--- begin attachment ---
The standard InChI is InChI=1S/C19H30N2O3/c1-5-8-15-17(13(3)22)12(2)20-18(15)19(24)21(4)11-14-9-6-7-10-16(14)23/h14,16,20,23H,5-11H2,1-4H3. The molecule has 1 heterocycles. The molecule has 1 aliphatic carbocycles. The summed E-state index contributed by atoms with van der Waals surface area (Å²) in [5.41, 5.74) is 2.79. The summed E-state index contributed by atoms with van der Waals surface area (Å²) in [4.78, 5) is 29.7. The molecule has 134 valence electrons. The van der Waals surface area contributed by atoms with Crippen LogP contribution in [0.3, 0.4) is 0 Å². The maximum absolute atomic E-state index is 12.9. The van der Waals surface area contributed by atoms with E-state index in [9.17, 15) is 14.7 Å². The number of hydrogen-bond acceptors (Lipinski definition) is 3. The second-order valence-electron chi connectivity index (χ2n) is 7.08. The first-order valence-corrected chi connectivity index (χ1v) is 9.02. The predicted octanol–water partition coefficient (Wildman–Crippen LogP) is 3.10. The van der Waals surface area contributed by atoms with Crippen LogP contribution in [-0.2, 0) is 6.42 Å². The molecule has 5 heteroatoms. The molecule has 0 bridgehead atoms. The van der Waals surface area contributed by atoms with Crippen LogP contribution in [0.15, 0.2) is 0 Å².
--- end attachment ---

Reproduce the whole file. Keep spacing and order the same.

The standard InChI is InChI=1S/C19H30N2O3/c1-5-8-15-17(13(3)22)12(2)20-18(15)19(24)21(4)11-14-9-6-7-10-16(14)23/h14,16,20,23H,5-11H2,1-4H3. The molecule has 1 heterocycles. The molecule has 1 aliphatic carbocycles. The summed E-state index contributed by atoms with van der Waals surface area (Å²) in [5.41, 5.74) is 2.79. The summed E-state index contributed by atoms with van der Waals surface area (Å²) in [4.78, 5) is 29.7. The molecule has 134 valence electrons. The van der Waals surface area contributed by atoms with Crippen LogP contribution in [0.3, 0.4) is 0 Å². The maximum absolute atomic E-state index is 12.9. The van der Waals surface area contributed by atoms with E-state index in [9.17, 15) is 14.7 Å². The number of hydrogen-bond acceptors (Lipinski definition) is 3. The second-order valence-electron chi connectivity index (χ2n) is 7.08. The first-order valence-corrected chi connectivity index (χ1v) is 9.02. The predicted octanol–water partition coefficient (Wildman–Crippen LogP) is 3.10. The van der Waals surface area contributed by atoms with Crippen LogP contribution in [-0.2, 0) is 6.42 Å². The molecule has 5 heteroatoms. The molecule has 0 bridgehead atoms. The van der Waals surface area contributed by atoms with Crippen LogP contribution in [0.15, 0.2) is 0 Å².